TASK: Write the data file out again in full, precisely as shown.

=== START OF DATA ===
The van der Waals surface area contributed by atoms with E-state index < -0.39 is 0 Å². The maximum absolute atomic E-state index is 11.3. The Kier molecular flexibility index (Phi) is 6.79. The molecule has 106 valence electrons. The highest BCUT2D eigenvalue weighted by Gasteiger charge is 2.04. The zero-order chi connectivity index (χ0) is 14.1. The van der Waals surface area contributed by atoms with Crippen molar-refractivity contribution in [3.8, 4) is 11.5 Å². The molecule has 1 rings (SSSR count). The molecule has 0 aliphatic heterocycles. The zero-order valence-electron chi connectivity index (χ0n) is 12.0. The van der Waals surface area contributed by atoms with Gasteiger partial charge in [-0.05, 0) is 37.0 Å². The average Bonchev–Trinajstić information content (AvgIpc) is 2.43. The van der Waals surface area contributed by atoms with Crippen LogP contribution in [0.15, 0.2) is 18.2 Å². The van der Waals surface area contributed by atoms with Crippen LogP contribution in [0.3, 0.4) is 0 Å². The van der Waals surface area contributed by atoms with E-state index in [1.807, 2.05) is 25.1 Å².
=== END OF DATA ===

The van der Waals surface area contributed by atoms with E-state index < -0.39 is 0 Å². The maximum absolute atomic E-state index is 11.3. The Kier molecular flexibility index (Phi) is 6.79. The molecule has 106 valence electrons. The highest BCUT2D eigenvalue weighted by Gasteiger charge is 2.04. The zero-order chi connectivity index (χ0) is 14.1. The van der Waals surface area contributed by atoms with Crippen molar-refractivity contribution in [3.8, 4) is 11.5 Å². The molecule has 1 rings (SSSR count). The molecule has 0 aliphatic heterocycles. The zero-order valence-electron chi connectivity index (χ0n) is 12.0. The van der Waals surface area contributed by atoms with Gasteiger partial charge in [-0.05, 0) is 37.0 Å². The average Bonchev–Trinajstić information content (AvgIpc) is 2.43. The van der Waals surface area contributed by atoms with Crippen LogP contribution in [0.15, 0.2) is 18.2 Å². The van der Waals surface area contributed by atoms with Crippen LogP contribution in [0.3, 0.4) is 0 Å². The van der Waals surface area contributed by atoms with E-state index in [1.807, 2.05) is 25.1 Å².